Friday, 9 August 2013

teach love

Such a sunny week it has been, and now, today, rain.
And that's good!
I have been having a hard think again about directions again.
I had such a lovely time with the Mermaid Circus online class that I enrolled in in April.
It came at a good time for me when I needed direction.  Mermaids seemed as good as anything to get me rolling. And rolling I did as you can tell from the past 4 months of mermaids projects I've worked on. Here is a painting I did in watercolour somewhat in the style of Jane Davenport's, one of the amazing teachers of Mermaid Circus, who has the gift for painting AND teaching.
"I dreamed a thousand paths...I woke and walked my own." CHINESE PROVERB
I can see, though, that I've fallen into a "pretty" rut, which isn't a bad thing.  It just isn't giving me the substance that I require.  Playing with pretty scrapbooking papers is a pleasant pastime

and exploring different styles of drawing intrigues me
But I keep finding myself pushing at my boundaries,
Trying to make watercolour behave like oils or acrylics,
Wishing to go deeper, wider, higher...
I will be taking a break over the next little while to pull together some unfinished projects like my studio, the garden and yard, and MY HOUSE! In 7 days we will be celebrating our first anniversary in the house and there is still so much to do around here. Please wish me luck as I do you in all your journeys and remember to...
teach love for that is what you are.

                                                                                                                            George Elliot 

Saturday, 3 August 2013

a seed, an ant, and everything inbetween

I've changed.
I realize that now.
I moved from the inner city of one of Canada's provincial capitals to a small mid-northern town 25 years ago, and from there, transitioned to a country home in a tranquil setting, complete with pond and forest. You can see shots of that beautiful acreage in earlier posts on this blog from 2010 through the 1st half of 2012  if you to the blog archive on the sidebar.
In 2 weeks, we will have been in Nova Scotia for ONE YEAR!! Happily we have a semblance of rural life out our backyard, and how we relish it!  Living anywhere new will change one. Most of the people on the planet gravitate to large cities. There are all kinds of pro and con statistics based on everything from health to education, employment to leisure, and so the choice becomes personal.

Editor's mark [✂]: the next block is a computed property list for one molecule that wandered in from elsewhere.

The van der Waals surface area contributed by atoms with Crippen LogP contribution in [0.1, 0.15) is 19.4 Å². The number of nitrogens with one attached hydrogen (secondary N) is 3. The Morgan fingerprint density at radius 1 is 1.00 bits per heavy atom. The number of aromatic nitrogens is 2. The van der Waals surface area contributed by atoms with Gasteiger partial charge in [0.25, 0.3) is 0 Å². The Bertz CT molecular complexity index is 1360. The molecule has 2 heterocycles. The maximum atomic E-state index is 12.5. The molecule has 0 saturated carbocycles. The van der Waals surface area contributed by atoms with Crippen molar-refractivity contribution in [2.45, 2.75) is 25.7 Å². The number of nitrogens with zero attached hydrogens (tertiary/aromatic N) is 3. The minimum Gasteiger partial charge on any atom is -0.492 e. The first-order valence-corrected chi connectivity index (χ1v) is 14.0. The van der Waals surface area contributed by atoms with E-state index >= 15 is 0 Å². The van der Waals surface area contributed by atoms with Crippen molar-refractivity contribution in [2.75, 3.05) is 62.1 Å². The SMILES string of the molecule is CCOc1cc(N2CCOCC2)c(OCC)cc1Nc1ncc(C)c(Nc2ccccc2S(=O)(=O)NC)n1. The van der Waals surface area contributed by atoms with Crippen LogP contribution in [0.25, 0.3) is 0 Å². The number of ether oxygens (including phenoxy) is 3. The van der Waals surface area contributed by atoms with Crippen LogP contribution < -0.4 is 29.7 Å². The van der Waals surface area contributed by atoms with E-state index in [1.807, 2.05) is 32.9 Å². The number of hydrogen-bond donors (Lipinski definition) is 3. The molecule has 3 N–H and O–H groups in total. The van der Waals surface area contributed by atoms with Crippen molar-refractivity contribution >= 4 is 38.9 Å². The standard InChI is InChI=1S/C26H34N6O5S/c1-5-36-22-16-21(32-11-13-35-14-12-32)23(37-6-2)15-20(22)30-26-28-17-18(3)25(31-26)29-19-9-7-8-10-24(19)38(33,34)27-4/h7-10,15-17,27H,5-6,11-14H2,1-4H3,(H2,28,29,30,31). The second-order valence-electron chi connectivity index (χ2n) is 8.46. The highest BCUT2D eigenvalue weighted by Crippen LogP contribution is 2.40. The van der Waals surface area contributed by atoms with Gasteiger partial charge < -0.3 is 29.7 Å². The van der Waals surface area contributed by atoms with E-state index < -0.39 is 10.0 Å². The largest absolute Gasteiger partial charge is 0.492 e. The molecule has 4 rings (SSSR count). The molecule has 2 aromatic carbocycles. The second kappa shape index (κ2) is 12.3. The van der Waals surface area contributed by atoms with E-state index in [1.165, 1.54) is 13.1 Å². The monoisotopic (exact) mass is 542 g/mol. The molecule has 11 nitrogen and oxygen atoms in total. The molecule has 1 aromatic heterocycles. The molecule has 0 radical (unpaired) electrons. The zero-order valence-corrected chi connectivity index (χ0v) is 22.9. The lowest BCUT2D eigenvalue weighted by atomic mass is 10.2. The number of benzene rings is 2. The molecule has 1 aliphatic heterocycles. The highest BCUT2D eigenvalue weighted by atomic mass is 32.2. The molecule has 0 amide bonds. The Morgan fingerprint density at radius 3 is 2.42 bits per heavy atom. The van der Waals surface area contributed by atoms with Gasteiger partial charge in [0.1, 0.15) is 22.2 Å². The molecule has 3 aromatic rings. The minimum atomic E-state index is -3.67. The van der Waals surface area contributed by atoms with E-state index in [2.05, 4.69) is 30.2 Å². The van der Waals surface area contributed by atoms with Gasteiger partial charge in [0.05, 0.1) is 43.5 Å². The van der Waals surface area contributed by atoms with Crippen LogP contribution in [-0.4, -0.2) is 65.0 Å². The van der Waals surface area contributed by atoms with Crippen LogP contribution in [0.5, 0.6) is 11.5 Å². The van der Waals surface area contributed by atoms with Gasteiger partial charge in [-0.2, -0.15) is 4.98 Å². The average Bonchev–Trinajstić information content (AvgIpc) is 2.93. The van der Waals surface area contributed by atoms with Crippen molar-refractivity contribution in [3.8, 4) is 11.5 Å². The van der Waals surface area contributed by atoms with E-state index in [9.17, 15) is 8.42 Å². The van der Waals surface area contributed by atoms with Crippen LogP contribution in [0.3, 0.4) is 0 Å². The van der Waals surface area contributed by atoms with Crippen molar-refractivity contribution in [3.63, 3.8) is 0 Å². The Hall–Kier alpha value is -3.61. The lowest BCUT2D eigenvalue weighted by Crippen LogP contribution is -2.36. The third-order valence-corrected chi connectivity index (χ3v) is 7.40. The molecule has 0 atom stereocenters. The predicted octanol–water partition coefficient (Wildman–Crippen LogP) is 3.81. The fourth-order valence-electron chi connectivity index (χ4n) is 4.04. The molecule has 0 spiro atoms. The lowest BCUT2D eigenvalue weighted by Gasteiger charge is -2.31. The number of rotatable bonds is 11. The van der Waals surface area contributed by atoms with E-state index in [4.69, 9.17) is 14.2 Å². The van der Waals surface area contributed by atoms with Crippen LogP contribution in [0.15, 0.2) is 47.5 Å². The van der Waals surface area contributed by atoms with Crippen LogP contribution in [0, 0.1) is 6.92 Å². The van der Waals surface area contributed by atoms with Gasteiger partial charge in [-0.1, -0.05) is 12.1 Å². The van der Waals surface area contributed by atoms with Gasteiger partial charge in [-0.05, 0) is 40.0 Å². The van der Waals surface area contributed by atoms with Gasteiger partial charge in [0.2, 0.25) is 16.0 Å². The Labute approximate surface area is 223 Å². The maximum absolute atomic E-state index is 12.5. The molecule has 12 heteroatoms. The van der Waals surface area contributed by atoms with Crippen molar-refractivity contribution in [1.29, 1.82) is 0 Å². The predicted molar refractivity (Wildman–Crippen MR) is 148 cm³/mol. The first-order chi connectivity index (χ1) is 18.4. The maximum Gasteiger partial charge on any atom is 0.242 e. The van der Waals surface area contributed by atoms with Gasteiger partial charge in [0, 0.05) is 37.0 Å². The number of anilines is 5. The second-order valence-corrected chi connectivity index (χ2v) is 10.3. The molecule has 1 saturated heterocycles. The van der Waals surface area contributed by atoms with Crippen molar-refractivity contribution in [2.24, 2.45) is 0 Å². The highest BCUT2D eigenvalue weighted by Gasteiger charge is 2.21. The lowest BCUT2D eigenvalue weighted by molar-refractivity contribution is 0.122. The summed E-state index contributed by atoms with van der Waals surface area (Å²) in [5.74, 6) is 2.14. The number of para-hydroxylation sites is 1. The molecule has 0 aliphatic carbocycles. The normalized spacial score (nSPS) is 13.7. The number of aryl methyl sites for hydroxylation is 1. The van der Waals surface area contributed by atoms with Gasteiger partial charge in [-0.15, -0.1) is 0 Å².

As for me, I get excited when I see a seed.
This is a so-called seedless watermelon. Do you ever see seeded watermelons anymore? I don't.
I once heard about a giant company that sells seeds to vast factory farms and penalizes the farmers who stray from using their hybrid, guaranteed-to-grow a seedless, pretty product thus expanding their monopoly, but also risking the loss of variety that could help ride a species through disease or a particular infestation. The manufacturing of homogeneity risks the loss of indigenous and/or variety that makes the world a healthier place to live in. And don't get me started on pesticides and herbicides that poison the earth, ground water, streams and eventually leach into larger bodies of water, all places from which we get our drinking water.
I'm so grateful to live beside a field in fallow i.e. one that grows wild and natural, with no farm chemicals on it, no industry that fills the valley with pollution...
There is a lovely shoulder of wildness that grows between us and the field
There are so many wonders to see if one has the patience to look-
like this lupin gone to seed
 it's hairy dry pods will cast seeds for next year's field of glory
(sometimes it seems like it's me who's normal; it's everything else that's crooked :)
a glorious goldenrod
The backlit and shadowed leaves of the honeysuckle that we would have destroyed as an invasive weed had we not discovered its incredibly scented and articulated flowers last month

a hidden last honeysuckle bloom, sheltered under its protective leaves
and another surprise- the honeysuckle makes an orange berry considered "mildly" poisonous;
mildly is enough information for me to admire it from afar